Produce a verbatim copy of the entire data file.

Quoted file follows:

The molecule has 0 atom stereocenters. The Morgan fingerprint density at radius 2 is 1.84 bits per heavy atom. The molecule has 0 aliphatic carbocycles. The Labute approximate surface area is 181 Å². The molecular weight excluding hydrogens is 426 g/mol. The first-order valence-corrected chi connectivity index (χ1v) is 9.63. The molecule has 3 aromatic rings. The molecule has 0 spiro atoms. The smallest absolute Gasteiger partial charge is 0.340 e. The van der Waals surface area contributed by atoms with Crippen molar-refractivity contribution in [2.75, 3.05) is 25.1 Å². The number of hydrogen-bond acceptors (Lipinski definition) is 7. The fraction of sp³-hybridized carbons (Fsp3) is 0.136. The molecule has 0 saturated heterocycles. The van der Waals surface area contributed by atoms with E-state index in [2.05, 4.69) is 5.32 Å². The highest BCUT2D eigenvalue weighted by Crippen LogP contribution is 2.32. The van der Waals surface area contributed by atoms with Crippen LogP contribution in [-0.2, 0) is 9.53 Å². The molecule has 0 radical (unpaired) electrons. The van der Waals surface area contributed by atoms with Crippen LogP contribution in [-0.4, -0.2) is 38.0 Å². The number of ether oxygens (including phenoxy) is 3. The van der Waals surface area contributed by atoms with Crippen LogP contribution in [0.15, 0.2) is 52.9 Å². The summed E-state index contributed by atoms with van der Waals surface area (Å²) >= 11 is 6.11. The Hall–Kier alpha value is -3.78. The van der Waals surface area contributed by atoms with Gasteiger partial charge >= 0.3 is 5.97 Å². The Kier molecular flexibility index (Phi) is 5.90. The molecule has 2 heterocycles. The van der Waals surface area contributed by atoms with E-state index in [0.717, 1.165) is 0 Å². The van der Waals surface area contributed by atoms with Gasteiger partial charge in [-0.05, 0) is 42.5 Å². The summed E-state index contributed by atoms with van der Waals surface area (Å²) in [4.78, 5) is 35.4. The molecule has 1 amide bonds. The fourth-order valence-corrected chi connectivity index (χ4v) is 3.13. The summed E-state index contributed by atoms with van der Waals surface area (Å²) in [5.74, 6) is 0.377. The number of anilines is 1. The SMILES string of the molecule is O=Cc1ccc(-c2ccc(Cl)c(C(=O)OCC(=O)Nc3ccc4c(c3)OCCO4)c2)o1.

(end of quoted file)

The molecule has 0 atom stereocenters. The Morgan fingerprint density at radius 2 is 1.84 bits per heavy atom. The molecule has 0 aliphatic carbocycles. The Labute approximate surface area is 181 Å². The molecular weight excluding hydrogens is 426 g/mol. The first-order valence-corrected chi connectivity index (χ1v) is 9.63. The molecule has 3 aromatic rings. The molecule has 0 spiro atoms. The smallest absolute Gasteiger partial charge is 0.340 e. The van der Waals surface area contributed by atoms with Crippen molar-refractivity contribution in [2.75, 3.05) is 25.1 Å². The number of hydrogen-bond acceptors (Lipinski definition) is 7. The fraction of sp³-hybridized carbons (Fsp3) is 0.136. The molecule has 0 saturated heterocycles. The van der Waals surface area contributed by atoms with E-state index in [2.05, 4.69) is 5.32 Å². The highest BCUT2D eigenvalue weighted by Crippen LogP contribution is 2.32. The van der Waals surface area contributed by atoms with Crippen LogP contribution in [-0.2, 0) is 9.53 Å². The molecule has 0 radical (unpaired) electrons. The van der Waals surface area contributed by atoms with Crippen LogP contribution in [-0.4, -0.2) is 38.0 Å². The number of ether oxygens (including phenoxy) is 3. The van der Waals surface area contributed by atoms with Crippen LogP contribution in [0.15, 0.2) is 52.9 Å². The summed E-state index contributed by atoms with van der Waals surface area (Å²) >= 11 is 6.11. The Hall–Kier alpha value is -3.78. The van der Waals surface area contributed by atoms with Gasteiger partial charge >= 0.3 is 5.97 Å². The Kier molecular flexibility index (Phi) is 5.90. The molecule has 2 heterocycles. The van der Waals surface area contributed by atoms with E-state index in [0.717, 1.165) is 0 Å². The van der Waals surface area contributed by atoms with Gasteiger partial charge in [-0.05, 0) is 42.5 Å². The summed E-state index contributed by atoms with van der Waals surface area (Å²) in [4.78, 5) is 35.4. The molecule has 1 amide bonds. The fourth-order valence-corrected chi connectivity index (χ4v) is 3.13. The summed E-state index contributed by atoms with van der Waals surface area (Å²) in [5.74, 6) is 0.377. The number of anilines is 1. The SMILES string of the molecule is O=Cc1ccc(-c2ccc(Cl)c(C(=O)OCC(=O)Nc3ccc4c(c3)OCCO4)c2)o1.